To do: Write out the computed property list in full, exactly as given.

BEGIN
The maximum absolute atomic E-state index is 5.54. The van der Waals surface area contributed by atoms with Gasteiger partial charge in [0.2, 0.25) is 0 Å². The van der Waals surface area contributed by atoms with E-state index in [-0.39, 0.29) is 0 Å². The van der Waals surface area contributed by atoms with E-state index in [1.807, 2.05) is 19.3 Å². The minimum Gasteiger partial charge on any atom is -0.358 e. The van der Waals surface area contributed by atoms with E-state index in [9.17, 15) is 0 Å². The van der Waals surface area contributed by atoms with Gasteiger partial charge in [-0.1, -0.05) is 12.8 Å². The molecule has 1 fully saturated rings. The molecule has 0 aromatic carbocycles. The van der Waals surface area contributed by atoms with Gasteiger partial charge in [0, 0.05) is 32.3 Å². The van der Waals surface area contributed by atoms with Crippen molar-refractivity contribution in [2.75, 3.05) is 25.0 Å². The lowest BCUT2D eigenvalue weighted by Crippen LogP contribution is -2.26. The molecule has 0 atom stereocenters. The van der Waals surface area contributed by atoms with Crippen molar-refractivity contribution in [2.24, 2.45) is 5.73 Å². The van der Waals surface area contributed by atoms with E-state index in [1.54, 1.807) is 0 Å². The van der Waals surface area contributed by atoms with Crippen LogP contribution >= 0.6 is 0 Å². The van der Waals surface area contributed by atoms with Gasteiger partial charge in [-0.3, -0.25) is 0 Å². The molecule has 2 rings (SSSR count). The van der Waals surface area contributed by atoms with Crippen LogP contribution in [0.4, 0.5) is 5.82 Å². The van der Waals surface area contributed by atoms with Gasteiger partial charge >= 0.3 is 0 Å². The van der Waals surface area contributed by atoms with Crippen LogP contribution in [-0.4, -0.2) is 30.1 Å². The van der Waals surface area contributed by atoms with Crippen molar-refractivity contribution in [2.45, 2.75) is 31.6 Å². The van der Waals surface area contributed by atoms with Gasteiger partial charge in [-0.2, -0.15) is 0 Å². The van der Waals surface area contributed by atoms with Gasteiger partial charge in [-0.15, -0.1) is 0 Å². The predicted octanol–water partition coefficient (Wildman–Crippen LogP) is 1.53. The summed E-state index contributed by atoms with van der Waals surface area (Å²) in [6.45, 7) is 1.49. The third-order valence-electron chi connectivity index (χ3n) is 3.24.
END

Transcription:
The maximum absolute atomic E-state index is 5.54. The van der Waals surface area contributed by atoms with Gasteiger partial charge in [0.2, 0.25) is 0 Å². The van der Waals surface area contributed by atoms with E-state index in [-0.39, 0.29) is 0 Å². The van der Waals surface area contributed by atoms with E-state index in [1.807, 2.05) is 19.3 Å². The minimum Gasteiger partial charge on any atom is -0.358 e. The van der Waals surface area contributed by atoms with E-state index in [9.17, 15) is 0 Å². The van der Waals surface area contributed by atoms with Gasteiger partial charge in [-0.1, -0.05) is 12.8 Å². The molecule has 1 fully saturated rings. The molecule has 0 aromatic carbocycles. The van der Waals surface area contributed by atoms with Gasteiger partial charge in [0, 0.05) is 32.3 Å². The van der Waals surface area contributed by atoms with Crippen molar-refractivity contribution in [2.75, 3.05) is 25.0 Å². The lowest BCUT2D eigenvalue weighted by Crippen LogP contribution is -2.26. The molecule has 0 atom stereocenters. The van der Waals surface area contributed by atoms with Crippen molar-refractivity contribution in [2.24, 2.45) is 5.73 Å². The van der Waals surface area contributed by atoms with E-state index in [1.54, 1.807) is 0 Å². The van der Waals surface area contributed by atoms with Crippen LogP contribution >= 0.6 is 0 Å². The van der Waals surface area contributed by atoms with Gasteiger partial charge in [-0.3, -0.25) is 0 Å². The molecule has 2 rings (SSSR count). The van der Waals surface area contributed by atoms with Crippen LogP contribution in [0.4, 0.5) is 5.82 Å². The van der Waals surface area contributed by atoms with Gasteiger partial charge >= 0.3 is 0 Å². The van der Waals surface area contributed by atoms with Crippen LogP contribution in [-0.4, -0.2) is 30.1 Å². The van der Waals surface area contributed by atoms with Crippen molar-refractivity contribution in [2.45, 2.75) is 31.6 Å². The van der Waals surface area contributed by atoms with Gasteiger partial charge in [-0.2, -0.15) is 0 Å². The van der Waals surface area contributed by atoms with Gasteiger partial charge in [-0.15, -0.1) is 0 Å². The predicted octanol–water partition coefficient (Wildman–Crippen LogP) is 1.53. The summed E-state index contributed by atoms with van der Waals surface area (Å²) in [6.45, 7) is 1.49. The third-order valence-electron chi connectivity index (χ3n) is 3.24.